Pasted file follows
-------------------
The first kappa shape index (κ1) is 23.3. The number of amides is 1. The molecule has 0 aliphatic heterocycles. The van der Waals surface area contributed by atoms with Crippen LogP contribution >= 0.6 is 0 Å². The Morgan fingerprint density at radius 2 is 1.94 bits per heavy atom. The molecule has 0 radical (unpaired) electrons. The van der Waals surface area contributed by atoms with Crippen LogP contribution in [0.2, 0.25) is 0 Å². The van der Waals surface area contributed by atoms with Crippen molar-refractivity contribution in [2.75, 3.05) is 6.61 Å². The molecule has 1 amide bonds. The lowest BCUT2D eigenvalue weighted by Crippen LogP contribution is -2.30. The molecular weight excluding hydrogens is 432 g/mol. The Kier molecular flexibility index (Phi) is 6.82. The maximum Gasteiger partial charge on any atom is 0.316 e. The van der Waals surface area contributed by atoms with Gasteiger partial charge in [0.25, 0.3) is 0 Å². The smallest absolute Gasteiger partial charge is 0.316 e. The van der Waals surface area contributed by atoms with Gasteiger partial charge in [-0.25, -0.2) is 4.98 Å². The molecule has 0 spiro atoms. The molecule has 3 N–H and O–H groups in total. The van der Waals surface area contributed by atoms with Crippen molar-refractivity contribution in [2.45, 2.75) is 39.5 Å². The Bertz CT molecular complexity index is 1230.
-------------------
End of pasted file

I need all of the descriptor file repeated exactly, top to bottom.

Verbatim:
The first kappa shape index (κ1) is 23.3. The number of amides is 1. The molecule has 0 aliphatic heterocycles. The van der Waals surface area contributed by atoms with Crippen LogP contribution >= 0.6 is 0 Å². The Morgan fingerprint density at radius 2 is 1.94 bits per heavy atom. The molecule has 0 radical (unpaired) electrons. The van der Waals surface area contributed by atoms with Crippen LogP contribution in [0.2, 0.25) is 0 Å². The van der Waals surface area contributed by atoms with Crippen molar-refractivity contribution in [2.75, 3.05) is 6.61 Å². The molecule has 1 amide bonds. The lowest BCUT2D eigenvalue weighted by Crippen LogP contribution is -2.30. The molecular weight excluding hydrogens is 432 g/mol. The Kier molecular flexibility index (Phi) is 6.82. The maximum Gasteiger partial charge on any atom is 0.316 e. The van der Waals surface area contributed by atoms with Gasteiger partial charge in [0.25, 0.3) is 0 Å². The smallest absolute Gasteiger partial charge is 0.316 e. The van der Waals surface area contributed by atoms with Gasteiger partial charge in [-0.25, -0.2) is 4.98 Å². The molecule has 0 spiro atoms. The molecule has 3 N–H and O–H groups in total. The van der Waals surface area contributed by atoms with Crippen molar-refractivity contribution in [2.45, 2.75) is 39.5 Å². The Bertz CT molecular complexity index is 1230.